Area Rug Cleaning
Cleaning area rugs runs many of the same risks as cleaning carpet: Rugs can be permanently damaged by improper or poorly mixed chemicals, or improper brushing. But for some rugs—particularly expensive handmade wool rugs and many antique or semi-antique rugs—there are additional dangers: Dyes can run; fringes, backing, and the rug itself can tear; the rug can shrink or warp; and colors can become distorted.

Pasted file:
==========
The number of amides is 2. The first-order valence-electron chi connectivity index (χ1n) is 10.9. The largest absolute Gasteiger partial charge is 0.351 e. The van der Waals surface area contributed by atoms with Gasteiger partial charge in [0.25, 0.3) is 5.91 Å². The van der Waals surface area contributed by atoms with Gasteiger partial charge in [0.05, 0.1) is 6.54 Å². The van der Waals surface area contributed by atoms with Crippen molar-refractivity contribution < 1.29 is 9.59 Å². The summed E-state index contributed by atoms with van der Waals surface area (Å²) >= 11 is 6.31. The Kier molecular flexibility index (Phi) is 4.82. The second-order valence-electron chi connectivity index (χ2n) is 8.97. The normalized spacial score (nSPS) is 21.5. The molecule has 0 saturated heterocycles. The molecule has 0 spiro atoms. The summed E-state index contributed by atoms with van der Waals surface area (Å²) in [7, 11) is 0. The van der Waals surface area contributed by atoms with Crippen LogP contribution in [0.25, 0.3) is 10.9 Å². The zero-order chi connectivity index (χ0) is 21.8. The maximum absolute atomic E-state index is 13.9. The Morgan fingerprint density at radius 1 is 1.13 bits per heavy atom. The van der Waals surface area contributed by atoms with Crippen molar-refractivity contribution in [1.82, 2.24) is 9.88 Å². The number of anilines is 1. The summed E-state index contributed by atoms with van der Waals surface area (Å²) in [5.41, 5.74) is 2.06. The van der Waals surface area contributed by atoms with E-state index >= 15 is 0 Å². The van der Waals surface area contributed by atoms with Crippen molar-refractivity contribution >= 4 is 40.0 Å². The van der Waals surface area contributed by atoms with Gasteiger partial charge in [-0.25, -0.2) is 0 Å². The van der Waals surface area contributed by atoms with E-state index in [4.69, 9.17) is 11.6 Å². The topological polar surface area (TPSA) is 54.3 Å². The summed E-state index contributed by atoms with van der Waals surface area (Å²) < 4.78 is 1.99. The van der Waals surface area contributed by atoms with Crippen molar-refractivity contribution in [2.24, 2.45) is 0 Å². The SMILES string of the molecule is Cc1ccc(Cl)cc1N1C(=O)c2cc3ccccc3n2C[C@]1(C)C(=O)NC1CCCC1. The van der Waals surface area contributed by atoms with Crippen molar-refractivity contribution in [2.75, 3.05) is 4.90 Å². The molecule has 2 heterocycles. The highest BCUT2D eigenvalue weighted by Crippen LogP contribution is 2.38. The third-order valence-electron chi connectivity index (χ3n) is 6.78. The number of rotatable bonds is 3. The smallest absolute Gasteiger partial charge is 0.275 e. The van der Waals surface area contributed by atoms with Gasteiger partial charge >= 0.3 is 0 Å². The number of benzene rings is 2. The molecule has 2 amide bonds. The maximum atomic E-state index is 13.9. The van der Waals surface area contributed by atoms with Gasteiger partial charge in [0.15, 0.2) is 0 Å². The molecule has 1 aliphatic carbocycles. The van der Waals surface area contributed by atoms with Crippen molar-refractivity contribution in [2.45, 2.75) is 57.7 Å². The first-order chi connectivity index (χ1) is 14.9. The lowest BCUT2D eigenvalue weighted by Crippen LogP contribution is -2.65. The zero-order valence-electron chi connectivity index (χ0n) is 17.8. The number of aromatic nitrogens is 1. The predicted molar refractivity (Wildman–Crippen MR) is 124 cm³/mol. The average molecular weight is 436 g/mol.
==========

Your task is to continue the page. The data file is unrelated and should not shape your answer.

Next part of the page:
Cleaning area rugs is also more challenging than cleaning wall-to-wall carpet because the yarns of many rugs are much more densely concentrated than the yarns in carpet. The most common method of manufacturing wall-to-wall carpet is by tufting, wherein a machine with hundreds of yarn-threaded needles pushes yarn through a backing fabric, forming loops as the needles push in and pull out. This process leaves a small amount of space between the carpet yarns and, during cleaning, this space facilitates the loosening and extraction of dirt. Area rugs, on the other hand, are usually made using processes such as weaving or knotting that create a much more dense pile. Because of this density, rugs won’t get dirty as quickly as carpet (since dirt tends to stay on the surface, rather than settling into the rug), but once dirt has penetrated the surface, this density makes it especially difficult to remove. Removing dirt from a typical area rug requires subjecting the rug to a washing process that vigorously agitates the pile to loosen dirt and then completely soaks the rug through with water to flush the dirt away.